NOS Mission

Nevada Outdoor School inspires exploration of the natural world, responsible stewardship of our habitat and dedication to community.
This is the spot for us to share stories, fun ideas or general musings. When you aren't in here, we hope to see you out there!

Friday, September 28, 2012

Trails's Guide: Tip #3

You've finally made it to the amazing look out!
Now you want to take a photo to remember the moment, but...
There is someone taking a nap in your photo opp. 
My tip for you, be respectful of other visitors and don't hog the choice photo locations. It's like going to Disneyland and hanging on to Mickey Mouse so the other visitors can't get their picture with the star!


Thursday, September 20, 2012

Trail Log

View from Hinkey Summit, Nevada
"Optimism is a good characteristic, but if carried to an excess, it becomes foolishness. We are prone to speak of these resources of this country as inexhaustible; this is not so." - Theodore Roosevelt

Monday, September 17, 2012

How Fun is Safe?

Panic, fear, agonizing pain…. Fun?  Most likely, not.  Goofing around and taking risks can seem fun and exciting, but especially when you’re dealing with large machines such as ATVs, it only takes a second for things to go terribly wrong. 
     Recently, I was out riding at the Sand Dunes.  After about an hour of riding around, I went back to the parking lot to rest and get some training course materials.  While in the parking area, another car pulled up and two people got out and started unloading their vehicles.  As an ASI Instructor, I was pleased to see the first person get out in her proper riding gear and put on gloves and a helmet before getting on her bike.  However, I was surprised to see the other walk out to his quad wearing a tee-shirt and start it up.  Thinking maybe he would put on his PPE after unloading the quad (which still is not recommended), I kept about my business.  It wasn’t until I heard the engine gun that I looked up in time to see him peel out in the parking area and roll his ATV.  It was a scary sight and for those crazy few seconds all I could think about was the need to call 911 and provide First Aid.  Luckily, the man was able to roll out of the way of his ATV and came up without any major injuries.  After checking his ATV and getting it to start again, the two rode off into the Dunes without another word.  After they left, I couldn’t help but think…. Is it worth it?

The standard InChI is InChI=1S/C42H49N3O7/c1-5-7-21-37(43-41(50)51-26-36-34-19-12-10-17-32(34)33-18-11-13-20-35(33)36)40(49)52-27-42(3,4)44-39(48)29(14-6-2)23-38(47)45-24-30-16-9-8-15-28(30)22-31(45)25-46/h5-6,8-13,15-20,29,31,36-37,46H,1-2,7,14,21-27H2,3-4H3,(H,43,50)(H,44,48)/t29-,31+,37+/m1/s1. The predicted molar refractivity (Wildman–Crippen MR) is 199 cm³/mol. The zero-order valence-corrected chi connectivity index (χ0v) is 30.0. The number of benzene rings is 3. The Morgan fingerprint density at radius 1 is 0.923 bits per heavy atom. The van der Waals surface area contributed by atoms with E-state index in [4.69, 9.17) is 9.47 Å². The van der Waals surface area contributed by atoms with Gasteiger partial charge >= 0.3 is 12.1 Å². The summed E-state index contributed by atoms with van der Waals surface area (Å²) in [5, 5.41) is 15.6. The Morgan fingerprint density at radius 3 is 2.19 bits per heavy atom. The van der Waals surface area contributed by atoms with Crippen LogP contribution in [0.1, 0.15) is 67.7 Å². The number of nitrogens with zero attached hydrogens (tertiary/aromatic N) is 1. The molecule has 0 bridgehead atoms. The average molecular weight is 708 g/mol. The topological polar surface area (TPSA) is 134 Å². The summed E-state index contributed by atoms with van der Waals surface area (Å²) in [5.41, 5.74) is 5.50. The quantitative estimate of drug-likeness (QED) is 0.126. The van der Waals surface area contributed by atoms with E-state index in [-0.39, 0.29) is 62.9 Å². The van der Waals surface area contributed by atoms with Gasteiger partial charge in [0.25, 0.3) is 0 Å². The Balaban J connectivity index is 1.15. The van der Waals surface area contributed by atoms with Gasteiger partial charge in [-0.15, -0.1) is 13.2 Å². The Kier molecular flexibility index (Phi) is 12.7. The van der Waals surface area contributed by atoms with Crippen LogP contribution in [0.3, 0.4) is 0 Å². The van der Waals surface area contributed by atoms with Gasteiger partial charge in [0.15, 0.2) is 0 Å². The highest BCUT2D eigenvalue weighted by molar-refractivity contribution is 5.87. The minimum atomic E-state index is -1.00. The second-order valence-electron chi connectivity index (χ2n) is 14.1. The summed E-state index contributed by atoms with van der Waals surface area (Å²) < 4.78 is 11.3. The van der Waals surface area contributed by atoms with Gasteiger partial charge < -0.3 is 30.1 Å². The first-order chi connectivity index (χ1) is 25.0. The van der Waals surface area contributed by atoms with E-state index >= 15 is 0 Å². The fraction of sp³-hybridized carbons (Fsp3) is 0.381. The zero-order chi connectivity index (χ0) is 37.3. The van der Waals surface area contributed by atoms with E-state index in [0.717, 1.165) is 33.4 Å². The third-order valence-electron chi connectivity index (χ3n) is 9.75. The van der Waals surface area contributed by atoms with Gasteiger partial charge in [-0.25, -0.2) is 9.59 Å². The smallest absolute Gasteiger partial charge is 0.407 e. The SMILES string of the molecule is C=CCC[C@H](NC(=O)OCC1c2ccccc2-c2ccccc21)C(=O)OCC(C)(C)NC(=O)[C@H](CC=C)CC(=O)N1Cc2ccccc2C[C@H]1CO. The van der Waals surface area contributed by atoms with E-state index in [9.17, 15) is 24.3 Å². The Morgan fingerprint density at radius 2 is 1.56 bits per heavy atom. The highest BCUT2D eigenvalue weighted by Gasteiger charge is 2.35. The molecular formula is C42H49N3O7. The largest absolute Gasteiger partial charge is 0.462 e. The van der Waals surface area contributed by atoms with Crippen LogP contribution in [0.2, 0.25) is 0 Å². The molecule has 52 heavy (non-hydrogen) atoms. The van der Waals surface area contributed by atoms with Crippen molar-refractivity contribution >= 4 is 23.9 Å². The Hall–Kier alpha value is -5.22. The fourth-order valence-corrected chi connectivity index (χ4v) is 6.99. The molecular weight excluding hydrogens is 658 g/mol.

Risky tricks and showing off can seem fun and sometimes it can be harmless, but is it worth your health or even your life?  The man I saw was lucky.  According to in 2009 there was an estimated total of 781 ATV related deaths and 115,000 estimated ATV related emergency-room treated injuries in 2010.  Not all of these deaths and injuries are the results of risky riding or not wearing proper safety gear, but a high percentage of them probably are. 
    ATV riding is fun and can be a great experience, especially if you don’t wind up in the emergency room.  There is tons of space to explore and many trails to ride on.  However, injury or death while riding is not a good experience and hopefully one that you never have.  Safe riding is fun. 
A Properly Outfitted Rider Having a Blast!
    Remember, Nevada Outdoor School offers multiple avenues to ATV safety.  For more information, check our website or call us at 775-623-5656.

story by Jive

Thursday, September 6, 2012

Lace Up Your Boots: Disperse Camp

During your next outdoor adventure head to a Forest Service (FS) or Bureau of Land Management (BLM) area. These public lands are open to you for camping! For the most part that is - it’s called dispersed camping. In a tiny nutshell, this is when you drive down a FS or BLM road and find an area you want to call home for a few days and set up camp.

There is a little bit of fine print to this:

Dispersed camping in Lamoille Canyon
- Make sure you are on public lands that allow dispersed camping; I recommend getting a map of the area you plan to travel.

- Some areas within FS and BLM do not allow dispersed camping, such as day-use areas and areas with heavy use – check with the local land management offices if you are unsure.

- Some states require campfire permits to have any type of open flame, which includes a campfire, charcoal grill, propane stove and lantern, candle, etc. Nevada and California are two of these states. Also note if there are any current fire restrictions in the area you are traveling to – at the moment that’s pretty much, if not all, of the western United States.

- Be sure to plan ahead and prepare! When you disperse camp you get the benefits of quiet, solitude, and the reasonably low price of free! However, you don’t get any of the usual amenities of a developed campground, so bring your own water and bathroom supplies; plus, be sure to pack out everything you packed in.

- Camp on durable surfaces – as in chose an existing site rather than the middle of a meadow.

Leave it better than you found it,